Blank Check
Entertainment: +2
Acceptability: -1/2

BLANK CHECK has all sorts of gimmicks, action and comedy which young people will go for. They'll also go for the lead character, likeable 11-year-old Preston Waters played by Brian Bonsall. Preston isn't happy because he can't afford all the fun things his friends do. All this changes when a wealthy crook, Carl Quigley (Miguel Ferrer), mistakenly gives Preston a blank check. Preston fills in the check for one million dollars and goes on a wild spending spree. He buys an expensive mansion and fills it with glitzy, expensive recreational games and equipment. He hires a chauffeur who helps him enjoy his new found riches. Preston also acquires a girlfriend, Shay Stanley (Karen Duffy), an attractive bank teller much older than he. But they're just good friends as she has some more important motives. The fun ends when Quigley and two cohorts come after Preston to get their money back. All the fun and mayhem leads to a major confrontation at an elaborate birthday party Preston throws for himself. BLANK CHECK is a fast moving, clever comedy with lots of action and some pathos, too.

Preston spends money which doesn't belong to him and deceives everybody about his mysterious wealth, including his family. Ultimately, though, he sees the folly of his ways and recognizes he really has all he needs in his loving, but exasperating, family. Even his strict dad admits that he is too demanding of Preston and needs a better relationship with him. Although Preston's attraction to Shay is infatuation, it does have a slightly suggestive tinge to it. Unfortunately, Preston indulges in some gratuitous battering of Quigley and his two cohorts. In particular, he gleefully propels tennis balls at one of them, striking him painfully in the genitals. He also rolls Quigley around in a large metal sphere with his go cart and subjects another crook to an intense virtual reality experience. The chauffeur gives a humorous, but crude description of skinning a cat and makes some mildly suggestive remarks about women. The dialogue has only a few mild and moderate crudities and there are no sexual incidents in the story. Only the excessive battering of the crooks, much like that in the HOME ALONE movies, significantly mars this fun filled caper.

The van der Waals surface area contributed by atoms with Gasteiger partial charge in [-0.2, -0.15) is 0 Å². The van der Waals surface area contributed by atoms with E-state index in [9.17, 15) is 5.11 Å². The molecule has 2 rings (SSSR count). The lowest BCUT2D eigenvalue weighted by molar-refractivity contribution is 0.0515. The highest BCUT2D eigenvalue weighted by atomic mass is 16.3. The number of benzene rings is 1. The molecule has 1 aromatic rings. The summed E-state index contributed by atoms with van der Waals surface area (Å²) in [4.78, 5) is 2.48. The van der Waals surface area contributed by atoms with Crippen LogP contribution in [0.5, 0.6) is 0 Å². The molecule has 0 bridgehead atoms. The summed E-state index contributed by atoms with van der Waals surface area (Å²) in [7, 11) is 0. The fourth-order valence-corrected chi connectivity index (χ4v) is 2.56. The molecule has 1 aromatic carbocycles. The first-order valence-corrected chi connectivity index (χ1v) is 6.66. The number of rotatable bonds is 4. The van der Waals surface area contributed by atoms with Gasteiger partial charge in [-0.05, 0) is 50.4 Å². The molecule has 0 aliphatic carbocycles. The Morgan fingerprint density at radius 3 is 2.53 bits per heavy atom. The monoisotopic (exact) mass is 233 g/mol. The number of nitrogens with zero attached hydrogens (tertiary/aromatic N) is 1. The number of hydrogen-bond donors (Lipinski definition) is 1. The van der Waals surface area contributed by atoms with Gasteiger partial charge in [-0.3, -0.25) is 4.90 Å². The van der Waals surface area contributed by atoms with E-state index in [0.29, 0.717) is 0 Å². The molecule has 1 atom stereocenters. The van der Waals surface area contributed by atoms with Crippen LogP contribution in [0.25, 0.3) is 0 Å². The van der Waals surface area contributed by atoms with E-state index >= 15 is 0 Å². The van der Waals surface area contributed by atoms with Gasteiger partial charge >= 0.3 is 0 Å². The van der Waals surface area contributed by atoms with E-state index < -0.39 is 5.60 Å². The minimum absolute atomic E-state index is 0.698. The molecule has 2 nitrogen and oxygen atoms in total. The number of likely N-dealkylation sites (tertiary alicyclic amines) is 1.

Preview Reviewer: John Evans
Distributor: Buena Vista Distributing Co., 3900 W. Alameda Ave., Burbank, CA 91521

Crude Language: Few (3) times - Mild 1, Moderate 2
Obscene Language: None
Profanity: None
Violence: Many times - Moderate (Rough treatment of young boys, chase threats; boy struck with baseball; man hit with toy projectiles; man hit in genitals with tennis ball; intense virtual reality experience; car crash and other property destruction)
Sexual Intercourse: None
Nudity: Near nudity - Few times (low cut dresses)
Homosexual Conduct: None
Sexually Suggestive Action/Dialog: Few times (remarks about woman's shape and sexual attraction; closeups of woman's legs; young boy attracted to older woman)
Drug Abuse: Several times (social drinking at party)
Other: Crude description of skinning cat; family loyalty and love
Running Time:
Intended Audience: Under 12

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